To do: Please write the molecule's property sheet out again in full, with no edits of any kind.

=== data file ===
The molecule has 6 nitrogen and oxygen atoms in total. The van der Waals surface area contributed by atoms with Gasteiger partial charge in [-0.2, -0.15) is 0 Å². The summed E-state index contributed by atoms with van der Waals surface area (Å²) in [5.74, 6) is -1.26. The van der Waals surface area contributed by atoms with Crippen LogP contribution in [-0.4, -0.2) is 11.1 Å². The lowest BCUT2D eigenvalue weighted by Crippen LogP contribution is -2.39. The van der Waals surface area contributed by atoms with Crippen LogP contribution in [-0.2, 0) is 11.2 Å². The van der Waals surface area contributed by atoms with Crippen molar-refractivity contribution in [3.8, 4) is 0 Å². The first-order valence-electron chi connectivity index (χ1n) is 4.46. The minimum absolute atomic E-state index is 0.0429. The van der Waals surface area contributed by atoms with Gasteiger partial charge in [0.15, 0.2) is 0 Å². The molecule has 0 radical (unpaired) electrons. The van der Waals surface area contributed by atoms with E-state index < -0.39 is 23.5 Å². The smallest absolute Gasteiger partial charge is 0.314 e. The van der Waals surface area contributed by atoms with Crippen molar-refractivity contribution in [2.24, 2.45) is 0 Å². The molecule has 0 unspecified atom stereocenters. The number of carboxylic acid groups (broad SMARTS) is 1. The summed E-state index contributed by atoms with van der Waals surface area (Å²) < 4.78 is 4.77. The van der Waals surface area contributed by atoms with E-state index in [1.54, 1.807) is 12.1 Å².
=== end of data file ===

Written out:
The molecule has 6 nitrogen and oxygen atoms in total. The van der Waals surface area contributed by atoms with Gasteiger partial charge in [-0.2, -0.15) is 0 Å². The summed E-state index contributed by atoms with van der Waals surface area (Å²) in [5.74, 6) is -1.26. The van der Waals surface area contributed by atoms with Crippen LogP contribution in [-0.4, -0.2) is 11.1 Å². The lowest BCUT2D eigenvalue weighted by Crippen LogP contribution is -2.39. The van der Waals surface area contributed by atoms with Crippen LogP contribution in [-0.2, 0) is 11.2 Å². The van der Waals surface area contributed by atoms with Crippen molar-refractivity contribution in [3.8, 4) is 0 Å². The first-order valence-electron chi connectivity index (χ1n) is 4.46. The minimum absolute atomic E-state index is 0.0429. The van der Waals surface area contributed by atoms with Gasteiger partial charge in [0.15, 0.2) is 0 Å². The molecule has 0 radical (unpaired) electrons. The van der Waals surface area contributed by atoms with E-state index < -0.39 is 23.5 Å². The smallest absolute Gasteiger partial charge is 0.314 e. The van der Waals surface area contributed by atoms with Crippen molar-refractivity contribution in [2.24, 2.45) is 0 Å². The molecule has 0 unspecified atom stereocenters. The number of carboxylic acid groups (broad SMARTS) is 1. The summed E-state index contributed by atoms with van der Waals surface area (Å²) < 4.78 is 4.77. The van der Waals surface area contributed by atoms with E-state index in [1.54, 1.807) is 12.1 Å².